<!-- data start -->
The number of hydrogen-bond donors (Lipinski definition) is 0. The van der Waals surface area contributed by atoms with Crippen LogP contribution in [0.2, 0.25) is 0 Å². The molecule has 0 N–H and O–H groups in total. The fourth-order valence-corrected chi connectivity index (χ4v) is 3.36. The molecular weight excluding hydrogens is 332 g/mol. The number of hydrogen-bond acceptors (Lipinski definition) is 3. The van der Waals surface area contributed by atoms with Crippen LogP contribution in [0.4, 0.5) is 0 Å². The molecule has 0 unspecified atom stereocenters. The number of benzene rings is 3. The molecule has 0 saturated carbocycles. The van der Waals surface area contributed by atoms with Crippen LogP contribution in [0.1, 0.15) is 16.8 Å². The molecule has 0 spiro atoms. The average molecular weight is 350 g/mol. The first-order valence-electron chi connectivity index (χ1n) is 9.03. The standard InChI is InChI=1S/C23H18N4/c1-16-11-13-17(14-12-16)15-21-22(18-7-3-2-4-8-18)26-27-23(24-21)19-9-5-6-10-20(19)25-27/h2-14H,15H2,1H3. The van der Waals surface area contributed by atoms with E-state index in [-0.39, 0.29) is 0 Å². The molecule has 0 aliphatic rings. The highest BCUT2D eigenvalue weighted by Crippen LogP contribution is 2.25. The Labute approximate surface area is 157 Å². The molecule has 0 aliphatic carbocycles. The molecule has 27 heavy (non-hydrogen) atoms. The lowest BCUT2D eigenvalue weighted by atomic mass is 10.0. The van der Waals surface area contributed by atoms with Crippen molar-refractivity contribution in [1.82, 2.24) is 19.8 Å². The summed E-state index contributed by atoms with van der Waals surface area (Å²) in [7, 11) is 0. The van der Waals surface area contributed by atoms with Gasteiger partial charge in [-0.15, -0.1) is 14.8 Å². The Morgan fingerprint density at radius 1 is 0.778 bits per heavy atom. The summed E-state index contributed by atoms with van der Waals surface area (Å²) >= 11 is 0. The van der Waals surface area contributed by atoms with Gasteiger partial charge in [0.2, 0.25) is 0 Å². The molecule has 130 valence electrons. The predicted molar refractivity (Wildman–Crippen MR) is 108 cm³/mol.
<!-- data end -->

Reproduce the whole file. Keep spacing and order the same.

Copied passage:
The number of hydrogen-bond donors (Lipinski definition) is 0. The van der Waals surface area contributed by atoms with Crippen LogP contribution in [0.2, 0.25) is 0 Å². The molecule has 0 N–H and O–H groups in total. The fourth-order valence-corrected chi connectivity index (χ4v) is 3.36. The molecular weight excluding hydrogens is 332 g/mol. The number of hydrogen-bond acceptors (Lipinski definition) is 3. The van der Waals surface area contributed by atoms with Crippen LogP contribution in [0.4, 0.5) is 0 Å². The molecule has 0 unspecified atom stereocenters. The number of benzene rings is 3. The molecule has 0 saturated carbocycles. The van der Waals surface area contributed by atoms with Crippen LogP contribution in [0.1, 0.15) is 16.8 Å². The molecule has 0 spiro atoms. The average molecular weight is 350 g/mol. The first-order valence-electron chi connectivity index (χ1n) is 9.03. The standard InChI is InChI=1S/C23H18N4/c1-16-11-13-17(14-12-16)15-21-22(18-7-3-2-4-8-18)26-27-23(24-21)19-9-5-6-10-20(19)25-27/h2-14H,15H2,1H3. The van der Waals surface area contributed by atoms with E-state index in [-0.39, 0.29) is 0 Å². The molecule has 0 aliphatic rings. The highest BCUT2D eigenvalue weighted by Crippen LogP contribution is 2.25. The Labute approximate surface area is 157 Å². The molecule has 0 aliphatic carbocycles. The molecule has 27 heavy (non-hydrogen) atoms. The lowest BCUT2D eigenvalue weighted by atomic mass is 10.0. The van der Waals surface area contributed by atoms with Crippen molar-refractivity contribution in [1.82, 2.24) is 19.8 Å². The summed E-state index contributed by atoms with van der Waals surface area (Å²) in [7, 11) is 0. The van der Waals surface area contributed by atoms with Gasteiger partial charge in [-0.15, -0.1) is 14.8 Å². The Morgan fingerprint density at radius 1 is 0.778 bits per heavy atom. The summed E-state index contributed by atoms with van der Waals surface area (Å²) >= 11 is 0. The van der Waals surface area contributed by atoms with Gasteiger partial charge in [0.2, 0.25) is 0 Å². The molecule has 130 valence electrons. The predicted molar refractivity (Wildman–Crippen MR) is 108 cm³/mol.